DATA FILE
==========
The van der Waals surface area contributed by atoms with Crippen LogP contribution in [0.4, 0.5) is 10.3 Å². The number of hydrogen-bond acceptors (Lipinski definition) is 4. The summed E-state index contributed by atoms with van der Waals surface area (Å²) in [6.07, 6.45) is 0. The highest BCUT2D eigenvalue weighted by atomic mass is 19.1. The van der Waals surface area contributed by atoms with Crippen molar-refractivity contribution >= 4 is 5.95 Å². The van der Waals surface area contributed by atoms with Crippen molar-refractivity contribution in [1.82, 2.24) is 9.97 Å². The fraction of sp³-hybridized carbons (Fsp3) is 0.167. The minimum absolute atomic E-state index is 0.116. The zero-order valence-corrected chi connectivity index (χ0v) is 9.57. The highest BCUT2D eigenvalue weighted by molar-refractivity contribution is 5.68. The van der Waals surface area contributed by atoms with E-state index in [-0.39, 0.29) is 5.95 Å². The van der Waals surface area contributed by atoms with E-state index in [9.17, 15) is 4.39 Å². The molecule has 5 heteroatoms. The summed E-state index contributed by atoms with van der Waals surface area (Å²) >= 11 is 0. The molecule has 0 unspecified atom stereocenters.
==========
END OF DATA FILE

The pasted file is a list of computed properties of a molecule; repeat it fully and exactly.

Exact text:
The van der Waals surface area contributed by atoms with Crippen LogP contribution in [0.4, 0.5) is 10.3 Å². The number of hydrogen-bond acceptors (Lipinski definition) is 4. The summed E-state index contributed by atoms with van der Waals surface area (Å²) in [6.07, 6.45) is 0. The highest BCUT2D eigenvalue weighted by atomic mass is 19.1. The van der Waals surface area contributed by atoms with Crippen molar-refractivity contribution >= 4 is 5.95 Å². The van der Waals surface area contributed by atoms with Crippen molar-refractivity contribution in [1.82, 2.24) is 9.97 Å². The fraction of sp³-hybridized carbons (Fsp3) is 0.167. The minimum absolute atomic E-state index is 0.116. The zero-order valence-corrected chi connectivity index (χ0v) is 9.57. The highest BCUT2D eigenvalue weighted by molar-refractivity contribution is 5.68. The van der Waals surface area contributed by atoms with E-state index in [-0.39, 0.29) is 5.95 Å². The van der Waals surface area contributed by atoms with E-state index in [9.17, 15) is 4.39 Å². The molecule has 5 heteroatoms. The summed E-state index contributed by atoms with van der Waals surface area (Å²) >= 11 is 0. The molecule has 0 unspecified atom stereocenters.